Try These Five Simple Tricks to Get Research Assistance

What we want to do here is help you, the person with local history, family history, or house history questions, get help from libraries, archives, museums, colleges & universities, historical organizations, government record offices, and genealogical societies; all the organizations that might have old stuff. Especially those located somewhere other than where you can visit in person. We’ll refer to them collectively as repositories.

What you think of as a simple request for information is actually a request for labor. If everything was digitized and online, then your search engine results would suffice. The repository you contact probably has to do in-person, by-hand retrievals and searches of pictures, letters, microfilm, maps, or other offline, undigitized stuff to find your answer. Fortunately, they often know of online resources that aren’t found by search engines and may be able to refer you to stuff that you didn’t know was online. Large institutions can tap into proprietary databases to which they subscribe.

Most historical & genealogical organizations are small and have no paid staff. Sometimes they don’t have enough volunteers to keep up with inquiries. Their volunteers may be staying home in the pandemic.

Having a big budget doesn’t always solve this problem. Large, high-profile institutions get a correspondingly high volume of requests. Their staff may be laid off or working from home during the pandemic. We know of an Ivy League university who rations the time librarians spend on outside inquiries to 20 minutes per request. They actually use timers.

The desire for free labor will always exceed the supply. Here are five simple tricks to make the most of the limited time that someone can commit to your question.

Reach out by email if possible.

The tweet below explains why Calling a repository on the phone may
not be the ideal way to get the information you are seeking.
“My whole professional life until I learned to speak the truth–I can’t effectively listen,
participate, and take good notes at the same time.” –Christin Driscoll

Try This Rationale
1. Reach out by email if possible. The information you seek probably has to be delivered electronically anyway, so you might as well start out electronically. Google the repository and use their Contact Us page. The repository will then have a legible, searchable written request to work from. They will have the correct spelling of your name. It prevents bouncing emails because someone incorrectly spelled out or transcribed an email address given over the phone.When you call with a complex request, you’re not only asking for someone to analyze your needs and determine on the spot if their repository can be of help, you’re also asking them serve as your stenographer. Save the telephone requests for the computer-naive, people with disabilities, and those without internet access. A repository can always ask to speak with you on the phone if it would work better for them.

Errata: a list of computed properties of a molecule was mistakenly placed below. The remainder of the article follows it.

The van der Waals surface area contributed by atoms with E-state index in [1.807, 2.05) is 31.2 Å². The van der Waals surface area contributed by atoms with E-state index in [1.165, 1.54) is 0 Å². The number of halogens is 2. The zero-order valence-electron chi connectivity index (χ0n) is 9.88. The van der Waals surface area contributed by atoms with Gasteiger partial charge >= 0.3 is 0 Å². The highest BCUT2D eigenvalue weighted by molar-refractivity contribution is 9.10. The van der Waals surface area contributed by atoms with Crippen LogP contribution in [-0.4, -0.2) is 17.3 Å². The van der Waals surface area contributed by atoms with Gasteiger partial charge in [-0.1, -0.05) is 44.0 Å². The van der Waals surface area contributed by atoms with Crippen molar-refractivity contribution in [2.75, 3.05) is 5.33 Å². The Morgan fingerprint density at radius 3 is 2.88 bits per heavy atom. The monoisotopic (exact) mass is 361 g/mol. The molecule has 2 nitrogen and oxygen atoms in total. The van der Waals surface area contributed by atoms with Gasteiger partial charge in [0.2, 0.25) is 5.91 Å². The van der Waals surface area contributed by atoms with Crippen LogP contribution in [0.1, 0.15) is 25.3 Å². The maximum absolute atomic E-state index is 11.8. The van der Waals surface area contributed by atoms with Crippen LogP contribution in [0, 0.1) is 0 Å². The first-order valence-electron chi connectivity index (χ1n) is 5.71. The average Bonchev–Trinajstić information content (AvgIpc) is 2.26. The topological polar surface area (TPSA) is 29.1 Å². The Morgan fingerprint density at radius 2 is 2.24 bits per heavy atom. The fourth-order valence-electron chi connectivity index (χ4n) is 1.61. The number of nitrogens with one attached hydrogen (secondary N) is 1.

2. Not sure who can help you at an organization? Pick up to three likely-sounding departments or staffers to send your inquiry to. Trust them to forward it if a co-worker can better answer your question. And give it a few days. Some questions take more time than others. No one has an empty In box.We understand the temptation to Cc everyone at the Contact Us page as an insurance policy, but it increases the chances that your inquiry will land in spam folders. It also creates extra labor for the person whose help you need. Now they have to acknowledge all the forwards from peers & superiors, which cuts into the time they could be using on your inquiry.
3. Repositories need to figure out what you don’t know about X, not what you do know, in order to determine if they can help you. You do not have to have a lengthy family history narrative ready. Reach out when you’ve identified which gap(s) in your knowledge you hope to rectify.Government record offices which require next-of-kin relationship to release certain records will let you know. At non-governmental organizations, the individual you’re researching can be your ancestor, or not. The building you’re researching can be your property, or not. No personal connection or recitation of the forebears is required.
4. Focus on up to three life events, or up to three names, or up to three documents per request. For example, “Do you have obituaries for John & Mary Smith?” “Do you have pictures of these three addresses?” Less is more when it comes to getting your request filled.No one is born knowing how to do family or house history research. Repositories know that and want to help you anyway. But if the only way you can answer questions about what you’re trying to find out about X is “Anything, anything!”, then we suggest starting out with a researcher for hire.
5. When you can finish the sentence, “Well, what I’m really looking for is…”, then you’ve greatly increased the chances that someone can help you. You may even get a hug.Example: if you want to learn where a factory was located and when it closed down, we encourage you to skip impossibly broad openers such as “Do you have anything on old businesses?” Indirect questions produce indirect answers.

Bonus tip: Our Guide to Vital and Archival Records in Buffalo and Erie County will help you identify which repository has what you’re looking for.

Published by Cynthia Van Ness

Librarian, author, webmaster. BuffaloResearch.com is an on-my-own-time project, reflecting my own views and idiosyncracies.

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